Since Midway was the end of the line for the CPR they were not planning to go further west at this time, so they decided to block the VV&E’s further advance. The CPR had a free hand in selecting blocks of property, and the VV&E were laying their tracks on one of the blocks the CPR selected. This block of land was nowhere near their tracks. CPR construction workers placed a fence made of logs (complete with no trespassing signs) across the VV&E’s already constructed grade just west of Midway near Hooligan’s Siding (named for the “Battle of Midway”), near the disputed area to house their workers in boarding cars.
VV&E workers then pulled down the fence. When VV&E workers arrived next morning they found that the fence was reconstructed and about 50 CPR workers were guarding the property. J.H. Kennedy, Chief Engineer of VV&E, then sent his workers to work further up the line. When Hill received the news he then filed a request for the CPR to sell him the property. Knowing what the answer would be Hill immediately filed an expropriation notice. Mr. Hill also bought some property near Princeton along the CPR's survey line just to retaliate. It took Hill over a month to secure his expropriation order, and on November 4th he had the right of way to the disputed property. The CP claimed the order was issued for a different piece of property and they refused to vacate the property. On November 7th more than one hundred VV&E workers arrived and gave the CP workers one minute to vacate the property. Outnumbered, the CP workers went back to Midway, and in minutes the telegraph was clicking, requesting every available CP worker in the area to report to Midway. In the meantime VV&E was building their own army. The small Midway police department could not do anything to stop hundreds of men pouring into the Midway area ready for battle. Over 300 CP construction workers were heading towards a tiny piece of property now guarded by the VV&E.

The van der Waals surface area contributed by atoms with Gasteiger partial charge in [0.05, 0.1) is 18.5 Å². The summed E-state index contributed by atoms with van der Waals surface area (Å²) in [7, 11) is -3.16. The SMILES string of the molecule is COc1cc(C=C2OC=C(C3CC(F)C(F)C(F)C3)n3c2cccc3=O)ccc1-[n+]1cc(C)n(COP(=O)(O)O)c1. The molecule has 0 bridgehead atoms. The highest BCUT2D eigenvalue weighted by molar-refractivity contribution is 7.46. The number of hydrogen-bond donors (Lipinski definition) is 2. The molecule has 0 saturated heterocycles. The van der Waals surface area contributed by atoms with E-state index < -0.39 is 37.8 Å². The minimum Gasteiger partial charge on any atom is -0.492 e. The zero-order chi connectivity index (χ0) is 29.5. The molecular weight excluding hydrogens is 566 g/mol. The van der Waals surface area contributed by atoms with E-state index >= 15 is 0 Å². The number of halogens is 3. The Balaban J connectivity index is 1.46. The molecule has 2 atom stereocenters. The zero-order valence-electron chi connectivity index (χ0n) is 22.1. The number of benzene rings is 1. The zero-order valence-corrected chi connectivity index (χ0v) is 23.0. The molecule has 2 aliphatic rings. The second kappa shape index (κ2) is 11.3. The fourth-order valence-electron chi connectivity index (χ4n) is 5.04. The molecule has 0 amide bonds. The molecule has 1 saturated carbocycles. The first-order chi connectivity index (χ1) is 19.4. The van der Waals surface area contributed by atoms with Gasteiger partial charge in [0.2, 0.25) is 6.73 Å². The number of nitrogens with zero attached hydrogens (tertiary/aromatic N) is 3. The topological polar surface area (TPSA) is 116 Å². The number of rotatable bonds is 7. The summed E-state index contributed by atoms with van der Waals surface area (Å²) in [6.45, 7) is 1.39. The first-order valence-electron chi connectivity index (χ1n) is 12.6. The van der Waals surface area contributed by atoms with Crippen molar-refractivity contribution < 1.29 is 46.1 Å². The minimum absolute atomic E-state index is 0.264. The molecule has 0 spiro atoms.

It was on this day on November 9, 1905, when the CP workers started ripping up the light tramway tracks, (used to haul rock while building tunnel #2), then twisted the tracks around the nearby trees. They also threatened to do the same to any VV&E worker who interfered. The VV&E workers stepped in and that’s when the crap hit the fan. Most of the men were equipped with axes, shovels, picks or whatever they could find. Since the CP workers outnumbered the VV&E workers, some shots were fired into the air by the VV&E workers to try and scare the CP workers off. Later in the evening the fighting cooled down as all the workers had realized that they were all railroad workers and their enemy was there for the same reason they were. That evening more than five hundred men set up camp on either side of the disputed property, settling in for the night so they could continue the battle in the morning. Before the night was over the Midway police decided to arrest CPR’s construction foreman and their land agent. The police thought they were responsible for the attacks. When the workers found out that no VV&E workers were arrested the CP workers became riled. Every time the police came around the VV&E workers would flee south a few hundred feet from their camp to the American side. Later that same night the police released the two men, hoping there would be no more trouble.
That same night VV&E workers received a boxcar load of barbwire and other reinforcements. By morning the VV&E workers laid out the barbwire along the right-of-way. They also laid heavy timbers across the remainder of the track, and in some places they bolted the tracks to the side of the mountain with heavy anchors. With the break of dawn the CP workers headed towards VV&E’s right-of-way for more destruction, only to find rows of barbwire. After seeing all this CPR workers decided to head for the saloons in Midway while waiting for barbwire cutters to arrive. Only to find that the Midway police closed all the saloons in Midway. Well they simply marched across the border to Ferry, Washington. The saloon in Ferry was already filled with VV&E workers, but that didn’t stop the CPR workers. They walked in sat down and drank together with their enemies.
Well you would think that this is the end of the silliness, but no there is one more. Three VV&E workers walked back to Midway and kidnapped the CPR land agent McLaine. When VV&E’s chief engineer found out he freed McLaine and made the men apologize. The three kidnappers charged McLaine for the attacks; in turn McLaine charged the kidnappers for kidnapping. Police held all four in jail till the next morning when all charges were dropped.